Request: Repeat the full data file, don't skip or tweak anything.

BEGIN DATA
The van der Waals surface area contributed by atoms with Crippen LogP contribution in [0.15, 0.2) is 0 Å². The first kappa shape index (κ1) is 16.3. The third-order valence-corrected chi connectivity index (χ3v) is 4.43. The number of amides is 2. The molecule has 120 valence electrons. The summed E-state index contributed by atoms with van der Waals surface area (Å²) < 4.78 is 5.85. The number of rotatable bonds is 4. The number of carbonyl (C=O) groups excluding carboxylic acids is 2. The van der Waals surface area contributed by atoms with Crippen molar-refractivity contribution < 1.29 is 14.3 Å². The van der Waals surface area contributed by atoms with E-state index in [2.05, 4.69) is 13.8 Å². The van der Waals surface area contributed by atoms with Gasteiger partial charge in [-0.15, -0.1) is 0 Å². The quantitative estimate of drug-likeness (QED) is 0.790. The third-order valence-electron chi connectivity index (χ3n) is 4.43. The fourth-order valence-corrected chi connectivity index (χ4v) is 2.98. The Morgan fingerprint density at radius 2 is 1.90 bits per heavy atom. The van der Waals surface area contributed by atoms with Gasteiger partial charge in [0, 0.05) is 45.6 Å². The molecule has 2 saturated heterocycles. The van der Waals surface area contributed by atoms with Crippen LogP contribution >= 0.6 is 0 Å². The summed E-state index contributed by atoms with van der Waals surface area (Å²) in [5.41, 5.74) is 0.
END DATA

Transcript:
The van der Waals surface area contributed by atoms with Crippen LogP contribution in [0.15, 0.2) is 0 Å². The first kappa shape index (κ1) is 16.3. The third-order valence-corrected chi connectivity index (χ3v) is 4.43. The number of amides is 2. The molecule has 120 valence electrons. The summed E-state index contributed by atoms with van der Waals surface area (Å²) < 4.78 is 5.85. The number of rotatable bonds is 4. The number of carbonyl (C=O) groups excluding carboxylic acids is 2. The van der Waals surface area contributed by atoms with Crippen molar-refractivity contribution < 1.29 is 14.3 Å². The van der Waals surface area contributed by atoms with E-state index in [2.05, 4.69) is 13.8 Å². The van der Waals surface area contributed by atoms with Gasteiger partial charge in [-0.15, -0.1) is 0 Å². The quantitative estimate of drug-likeness (QED) is 0.790. The third-order valence-electron chi connectivity index (χ3n) is 4.43. The fourth-order valence-corrected chi connectivity index (χ4v) is 2.98. The Morgan fingerprint density at radius 2 is 1.90 bits per heavy atom. The van der Waals surface area contributed by atoms with Gasteiger partial charge in [0, 0.05) is 45.6 Å². The molecule has 2 saturated heterocycles. The van der Waals surface area contributed by atoms with Crippen LogP contribution >= 0.6 is 0 Å². The summed E-state index contributed by atoms with van der Waals surface area (Å²) in [5.41, 5.74) is 0.